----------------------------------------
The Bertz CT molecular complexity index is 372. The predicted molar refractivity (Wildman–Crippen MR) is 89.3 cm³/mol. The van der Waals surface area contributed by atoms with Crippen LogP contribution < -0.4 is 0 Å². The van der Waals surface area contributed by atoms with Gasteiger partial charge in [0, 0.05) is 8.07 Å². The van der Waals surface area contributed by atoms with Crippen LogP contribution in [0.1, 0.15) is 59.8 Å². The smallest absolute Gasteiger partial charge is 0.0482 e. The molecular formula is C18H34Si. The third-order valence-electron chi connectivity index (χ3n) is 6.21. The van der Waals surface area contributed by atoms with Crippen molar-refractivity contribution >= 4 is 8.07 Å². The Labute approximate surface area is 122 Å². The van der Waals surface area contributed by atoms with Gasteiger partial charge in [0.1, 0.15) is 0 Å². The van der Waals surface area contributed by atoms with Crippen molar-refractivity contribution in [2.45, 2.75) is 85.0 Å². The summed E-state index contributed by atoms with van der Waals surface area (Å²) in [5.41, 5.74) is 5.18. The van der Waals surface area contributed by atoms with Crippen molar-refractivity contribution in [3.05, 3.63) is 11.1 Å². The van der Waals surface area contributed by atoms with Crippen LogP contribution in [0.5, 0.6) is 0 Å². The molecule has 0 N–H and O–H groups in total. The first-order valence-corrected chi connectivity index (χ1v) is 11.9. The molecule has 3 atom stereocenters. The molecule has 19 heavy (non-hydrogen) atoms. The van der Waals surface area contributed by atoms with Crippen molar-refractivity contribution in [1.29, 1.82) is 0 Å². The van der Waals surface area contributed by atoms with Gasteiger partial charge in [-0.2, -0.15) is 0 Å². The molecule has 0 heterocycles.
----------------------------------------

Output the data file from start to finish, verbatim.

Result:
The Bertz CT molecular complexity index is 372. The predicted molar refractivity (Wildman–Crippen MR) is 89.3 cm³/mol. The van der Waals surface area contributed by atoms with Crippen LogP contribution < -0.4 is 0 Å². The van der Waals surface area contributed by atoms with Gasteiger partial charge in [0, 0.05) is 8.07 Å². The van der Waals surface area contributed by atoms with Crippen LogP contribution in [0.1, 0.15) is 59.8 Å². The smallest absolute Gasteiger partial charge is 0.0482 e. The molecular formula is C18H34Si. The third-order valence-electron chi connectivity index (χ3n) is 6.21. The van der Waals surface area contributed by atoms with Crippen molar-refractivity contribution >= 4 is 8.07 Å². The Labute approximate surface area is 122 Å². The van der Waals surface area contributed by atoms with Gasteiger partial charge in [0.1, 0.15) is 0 Å². The van der Waals surface area contributed by atoms with Crippen molar-refractivity contribution in [2.45, 2.75) is 85.0 Å². The summed E-state index contributed by atoms with van der Waals surface area (Å²) in [5.41, 5.74) is 5.18. The van der Waals surface area contributed by atoms with Crippen molar-refractivity contribution in [3.05, 3.63) is 11.1 Å². The van der Waals surface area contributed by atoms with Crippen LogP contribution in [0.5, 0.6) is 0 Å². The molecule has 0 N–H and O–H groups in total. The first-order valence-corrected chi connectivity index (χ1v) is 11.9. The molecule has 3 atom stereocenters. The molecule has 19 heavy (non-hydrogen) atoms. The van der Waals surface area contributed by atoms with Crippen molar-refractivity contribution in [1.29, 1.82) is 0 Å². The van der Waals surface area contributed by atoms with Gasteiger partial charge in [-0.2, -0.15) is 0 Å². The molecule has 0 heterocycles.